How Long Does It Take To Drive Around Maui? (Maui Driving Times – Estimates & Directions)

The answer to the question of how long it takes to drive around Maui depends on your answers to three other questions.

  1. How fast can you drive?
  2. What’s the traffic like?
  3. And do you just want to drive round the island, or do you want to stop and look around on the way?

The Hana Highway, which is the main draw for tourist drivers, is just under 65 miles long.

That shouldn’t be much of a challenge, right? In the right car, that could be done in an hour or less, but, Maui is an island with has a lot of sights worth seeing. 

Open road heading towards the mountains in Maui.

This is your first visit to Maui, isn’t it?

Hana Highway combines of various pieces of Maui’s highway network. It opened in 1926 but was not completely paved until the 1960s.

Although it connects the town of Kahului to the town of Hana, the Hana Highway has been deemed to start at Pā’ia, the first town you come to on the way. Traveling eastward toward Hana, there are people who make this 64-mile trip around two hours.

You might be able to do that. Maybe. But it involves driving more or less constantly on a highway which runs through tropical rainforest, along the perimeter of the island.

There are, approximately, 620 curves on the Hana Highway, many of them hairpin. Think about the math of that for a second. 2.5 hours is 150 minutes.

At the speed you’d need to be going to get done with the Hana Highway in 2.5 hours, that would work out as a bend every 14.5 seconds. While driving through wet, windy, occasionally terrifying rainforest.

Occasionally terrifying?

The Hana Highway very much both a mountain and a coastal road, with 59 bridges along the way. Of the 59, a full 46 of the bridges are single-lane affairs. The bridges are mainly concrete and steel constructions, dating back to 1910.

So that, to travel the Hana Highway, stopping to see nothing at all, but traveling at a reasonable, speed is likely to take you 4.5 hours. And again, that’s if you don’t stop to smell any of the loki  along the way.

If you simply drive the Hana Highway to get from A-B, you’re missing out on so much, it’s criminal.

Keep driving and you’ll miss the Kaumahina State Wayside Park, the Waianapanapa State Park, and the Pua’a Ka’a Wayside Park. Insist on crunching miles and you’ll miss the Ke’anae Arboretum and Ke’anae Peninsula, the Waikamoi Ridge Trail, and Puohokamoa Falls.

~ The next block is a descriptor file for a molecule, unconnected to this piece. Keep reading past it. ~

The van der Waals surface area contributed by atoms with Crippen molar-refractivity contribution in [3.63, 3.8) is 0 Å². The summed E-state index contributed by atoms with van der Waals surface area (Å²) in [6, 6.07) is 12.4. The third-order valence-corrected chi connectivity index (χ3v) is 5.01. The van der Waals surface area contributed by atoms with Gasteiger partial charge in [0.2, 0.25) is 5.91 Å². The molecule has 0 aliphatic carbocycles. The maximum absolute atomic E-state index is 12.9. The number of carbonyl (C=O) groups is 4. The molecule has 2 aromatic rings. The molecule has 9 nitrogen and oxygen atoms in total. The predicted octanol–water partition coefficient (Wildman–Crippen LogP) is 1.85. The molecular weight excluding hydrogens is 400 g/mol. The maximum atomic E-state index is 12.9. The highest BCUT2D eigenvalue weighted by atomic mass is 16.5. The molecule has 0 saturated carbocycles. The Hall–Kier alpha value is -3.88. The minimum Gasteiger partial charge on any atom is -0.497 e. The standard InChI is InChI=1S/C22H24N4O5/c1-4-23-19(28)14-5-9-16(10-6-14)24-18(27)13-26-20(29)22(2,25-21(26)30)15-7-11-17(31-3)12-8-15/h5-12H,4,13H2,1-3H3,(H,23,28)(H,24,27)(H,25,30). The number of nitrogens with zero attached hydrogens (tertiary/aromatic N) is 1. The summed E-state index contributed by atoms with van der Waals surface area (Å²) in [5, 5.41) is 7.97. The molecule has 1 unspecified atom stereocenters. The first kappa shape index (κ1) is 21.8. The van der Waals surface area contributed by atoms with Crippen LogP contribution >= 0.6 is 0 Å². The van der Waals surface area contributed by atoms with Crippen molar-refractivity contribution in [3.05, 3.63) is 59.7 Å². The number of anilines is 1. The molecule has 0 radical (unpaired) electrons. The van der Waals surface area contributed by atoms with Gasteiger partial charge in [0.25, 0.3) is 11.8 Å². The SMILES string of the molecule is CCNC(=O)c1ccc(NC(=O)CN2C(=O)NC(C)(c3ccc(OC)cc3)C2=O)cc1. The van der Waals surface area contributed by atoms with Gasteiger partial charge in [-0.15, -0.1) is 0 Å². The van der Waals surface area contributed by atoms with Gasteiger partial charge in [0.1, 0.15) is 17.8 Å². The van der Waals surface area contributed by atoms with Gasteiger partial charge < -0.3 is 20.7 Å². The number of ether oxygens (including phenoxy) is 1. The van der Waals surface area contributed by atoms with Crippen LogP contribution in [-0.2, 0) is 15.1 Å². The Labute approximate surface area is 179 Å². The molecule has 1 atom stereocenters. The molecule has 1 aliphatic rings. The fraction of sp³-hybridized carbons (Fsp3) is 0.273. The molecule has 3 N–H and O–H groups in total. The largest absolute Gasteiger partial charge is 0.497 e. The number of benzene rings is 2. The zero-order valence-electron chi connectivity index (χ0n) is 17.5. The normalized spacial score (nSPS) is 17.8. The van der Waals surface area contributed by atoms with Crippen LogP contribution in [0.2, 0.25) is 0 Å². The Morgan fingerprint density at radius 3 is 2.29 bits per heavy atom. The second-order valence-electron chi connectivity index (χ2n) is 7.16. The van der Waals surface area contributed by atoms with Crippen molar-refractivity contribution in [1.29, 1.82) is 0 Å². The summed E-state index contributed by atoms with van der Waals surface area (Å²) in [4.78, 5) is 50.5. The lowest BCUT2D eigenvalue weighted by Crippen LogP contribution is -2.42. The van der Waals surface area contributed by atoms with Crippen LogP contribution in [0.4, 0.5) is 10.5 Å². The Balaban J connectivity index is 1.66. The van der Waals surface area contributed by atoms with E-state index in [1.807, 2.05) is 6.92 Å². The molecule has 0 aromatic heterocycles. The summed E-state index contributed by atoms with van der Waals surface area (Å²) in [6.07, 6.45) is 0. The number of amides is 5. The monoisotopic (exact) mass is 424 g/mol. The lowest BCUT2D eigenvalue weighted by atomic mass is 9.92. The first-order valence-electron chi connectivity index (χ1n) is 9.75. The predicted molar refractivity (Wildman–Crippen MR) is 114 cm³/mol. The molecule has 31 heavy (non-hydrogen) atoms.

That’s a lot to miss if you’ve traveled all the way to Maui.

But even assuming you miss all that and make it all the way along the Hana Highway you’re by no means done yet. You’ve only traveled down some of the eastern side of the island. If you want to do the trip around the whole island, the latest advice to travelers is to…

  • a) start early,
  • b) never drive once you’ve lost the light, and…
  • c) dedicate around 10 hours to the trip.

Why so long?

Well, again, there are some really impressive things to see on the journey besides the spectacular views. Even if you take 4.5 hours to do the Hana Highway, that’s still a bend every 26 seconds.

Slow down, take it easy, and enjoy the drive.

And then there’s the other thing.

There are sections of road that are not paved. 

And some rental car contracts are rendered null and void if you drive around the western side of the island, because of the boneshaking stretches of unpaved and poorly paved road.

This is not strictly speaking true. Driving the western side of the island will not automatically invalidate your contract.

But it will invoke a local policy of “You broke it, you fix it.”

Yes, that’s right. If you choose to drive the road around the western side of the island, and you break down, or your tires burst, or your radiator explodes, you will not be rescued by any of the car hire companies on the island or their handy mechanics.

You will be on your own.

That’s a sobering thought that tends to promote slow and careful driving on the western side of the island, just as the narrow bridges and bumper pack of bends do on the eastern side.


Sure, you could drive around Maui in about 10 hours and change if you start early and don’t stop much.

But you should stop more, see more. The road around Maui is amazing, but it’s not as amazing as some of the things you’ll find along the way.

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